I said not thank you and hung up.

  4. BY James says:

    Great article! As someone with limited industry experience, I found this article AND comments to be absolutely informative. Thanks.

  5. BY Tina says:

    I have done tech support for many years. I get treated like 2nd class citizen not only by IT people but by users. It is continual. 24/7 requirements sometimes where they “expect” you to be there. No future roles there. I would say – stay away unless you desperately need the money. Until the role is respected, people will just keep it as a platform for boosting into somewhere else.

  6. BY Dave says:

    Its a trap, try not to get stuck there for too long have a plan of action of how you intend to advance with the skills you will quickly master and look to move up in the company or else where. If you don’t have plan you will find your self stuck in that role complaining about it.

  7. BY Michele says:

    What have people’s experiences been moving from second-tier support to development?

    • BY RMS says:

      I never “moved” from support to development; for most of my career I have performed both roles concurrently, along with systems admin, networking, project management, etc. Many companies have IT depts with lines that are easily crossed because of the nature of the work. Hence, even if you are a “developer” you might be pressed into a support role because it needs to be done.

      • BY Erik says:

        Perhaps “pressed into” could be the way someone “moves into” another subfield; the fact we’re talking about subfields might help explain why the “lines” are blurrier than others. So, you either were hired as a utility person or you moved – shifted – in some way, experienced change in responsibilities, duties, applied skills.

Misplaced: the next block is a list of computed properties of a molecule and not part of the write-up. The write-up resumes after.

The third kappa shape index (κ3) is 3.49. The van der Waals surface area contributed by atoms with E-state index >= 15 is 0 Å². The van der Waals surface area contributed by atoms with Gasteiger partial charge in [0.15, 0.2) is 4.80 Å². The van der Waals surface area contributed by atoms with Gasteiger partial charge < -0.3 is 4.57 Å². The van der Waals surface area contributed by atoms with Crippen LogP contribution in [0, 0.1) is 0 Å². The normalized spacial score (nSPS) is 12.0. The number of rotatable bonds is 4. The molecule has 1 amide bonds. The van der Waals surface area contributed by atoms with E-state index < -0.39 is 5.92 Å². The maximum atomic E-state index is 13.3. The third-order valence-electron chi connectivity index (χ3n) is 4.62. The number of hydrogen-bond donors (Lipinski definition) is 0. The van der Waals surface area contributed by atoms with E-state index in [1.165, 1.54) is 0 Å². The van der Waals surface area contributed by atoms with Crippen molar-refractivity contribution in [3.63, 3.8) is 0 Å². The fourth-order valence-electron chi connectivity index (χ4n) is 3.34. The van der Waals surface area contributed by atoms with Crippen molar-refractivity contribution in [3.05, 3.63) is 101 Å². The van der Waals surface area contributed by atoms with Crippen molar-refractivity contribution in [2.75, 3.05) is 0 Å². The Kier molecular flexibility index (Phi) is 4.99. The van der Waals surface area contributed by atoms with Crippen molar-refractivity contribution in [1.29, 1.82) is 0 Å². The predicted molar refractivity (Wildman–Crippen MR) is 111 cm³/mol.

• BY James says:

      I started off as technical support after I graduated college 18 years. It was a small shop and I was junior Unix administrator, help desk and technical support. I learned how to write c-shell and bash scripts, I created unix make files to execute my CInformix-sql application which ran our Accuvocie IVR system. I had a great technical support experience but it very much relies on the size of the company. Small companies have no problem giving you additional duties on top of the ones in you job description, the challenge is finding those great companies

  8. BY General Ackbar says:

    It’s a TRAP!

  9. BY Cynthia says:

    I am a recent graduate of ITT Information Security, and I have decided to start my own business because where i live they will not even give you a entry level position in Technical support!

  10. BY David says:

    I wouldn’t say it’s a dead end. It’s definitely a challenge to move ahead (i.e. advance). I’ve been in IT for 14 years and recently attained MCITP-SA certification. I thought that would open more doors, but it really hasn’t.

    Depending on where you live, higher level IT jobs are in demand in private industry. Alas, I’m not in an area where that’s the case and I’m not in a position to relocate. So, I’m stuck battling my way to a better paying job.

  11. BY Emil says:

    I’ve said that numerous times on dice.